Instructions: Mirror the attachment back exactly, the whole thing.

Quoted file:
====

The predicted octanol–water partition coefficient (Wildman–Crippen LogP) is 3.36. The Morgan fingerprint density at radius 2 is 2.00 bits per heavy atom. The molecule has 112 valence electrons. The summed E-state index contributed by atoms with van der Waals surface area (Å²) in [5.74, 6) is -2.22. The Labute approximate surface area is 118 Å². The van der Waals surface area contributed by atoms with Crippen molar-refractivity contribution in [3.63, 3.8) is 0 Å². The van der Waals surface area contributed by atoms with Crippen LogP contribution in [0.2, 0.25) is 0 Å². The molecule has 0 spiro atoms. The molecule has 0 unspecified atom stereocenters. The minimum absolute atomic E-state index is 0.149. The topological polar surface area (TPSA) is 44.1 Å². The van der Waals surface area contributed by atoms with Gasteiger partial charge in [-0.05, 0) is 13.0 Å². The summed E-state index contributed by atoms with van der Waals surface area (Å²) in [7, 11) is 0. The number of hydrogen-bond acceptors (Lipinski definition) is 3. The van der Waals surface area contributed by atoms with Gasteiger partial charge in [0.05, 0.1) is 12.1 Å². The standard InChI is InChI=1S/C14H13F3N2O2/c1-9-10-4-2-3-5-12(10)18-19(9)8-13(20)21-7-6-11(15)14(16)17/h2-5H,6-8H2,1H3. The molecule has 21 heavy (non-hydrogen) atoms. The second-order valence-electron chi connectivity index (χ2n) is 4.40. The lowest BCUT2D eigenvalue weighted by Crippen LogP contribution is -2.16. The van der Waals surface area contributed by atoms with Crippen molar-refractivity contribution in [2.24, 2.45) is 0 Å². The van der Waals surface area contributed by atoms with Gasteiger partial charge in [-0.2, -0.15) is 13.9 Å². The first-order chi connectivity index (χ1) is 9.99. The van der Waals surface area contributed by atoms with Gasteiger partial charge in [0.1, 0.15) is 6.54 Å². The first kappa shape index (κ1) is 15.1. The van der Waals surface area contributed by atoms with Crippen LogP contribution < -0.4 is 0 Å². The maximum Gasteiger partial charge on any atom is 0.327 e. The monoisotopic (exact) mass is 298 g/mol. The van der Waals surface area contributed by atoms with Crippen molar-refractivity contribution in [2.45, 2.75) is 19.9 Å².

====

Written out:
The predicted octanol–water partition coefficient (Wildman–Crippen LogP) is 3.36. The Morgan fingerprint density at radius 2 is 2.00 bits per heavy atom. The molecule has 112 valence electrons. The summed E-state index contributed by atoms with van der Waals surface area (Å²) in [5.74, 6) is -2.22. The Labute approximate surface area is 118 Å². The van der Waals surface area contributed by atoms with Crippen molar-refractivity contribution in [3.63, 3.8) is 0 Å². The van der Waals surface area contributed by atoms with Crippen LogP contribution in [0.2, 0.25) is 0 Å². The molecule has 0 spiro atoms. The molecule has 0 unspecified atom stereocenters. The minimum absolute atomic E-state index is 0.149. The topological polar surface area (TPSA) is 44.1 Å². The van der Waals surface area contributed by atoms with Gasteiger partial charge in [-0.05, 0) is 13.0 Å². The summed E-state index contributed by atoms with van der Waals surface area (Å²) in [7, 11) is 0. The number of hydrogen-bond acceptors (Lipinski definition) is 3. The van der Waals surface area contributed by atoms with Gasteiger partial charge in [0.05, 0.1) is 12.1 Å². The standard InChI is InChI=1S/C14H13F3N2O2/c1-9-10-4-2-3-5-12(10)18-19(9)8-13(20)21-7-6-11(15)14(16)17/h2-5H,6-8H2,1H3. The molecule has 21 heavy (non-hydrogen) atoms. The second-order valence-electron chi connectivity index (χ2n) is 4.40. The lowest BCUT2D eigenvalue weighted by Crippen LogP contribution is -2.16. The van der Waals surface area contributed by atoms with Crippen molar-refractivity contribution in [2.24, 2.45) is 0 Å². The van der Waals surface area contributed by atoms with Gasteiger partial charge in [-0.2, -0.15) is 13.9 Å². The first-order chi connectivity index (χ1) is 9.99. The van der Waals surface area contributed by atoms with Gasteiger partial charge in [0.1, 0.15) is 6.54 Å². The first kappa shape index (κ1) is 15.1. The van der Waals surface area contributed by atoms with Crippen LogP contribution < -0.4 is 0 Å². The maximum Gasteiger partial charge on any atom is 0.327 e. The monoisotopic (exact) mass is 298 g/mol. The van der Waals surface area contributed by atoms with Crippen molar-refractivity contribution in [2.45, 2.75) is 19.9 Å².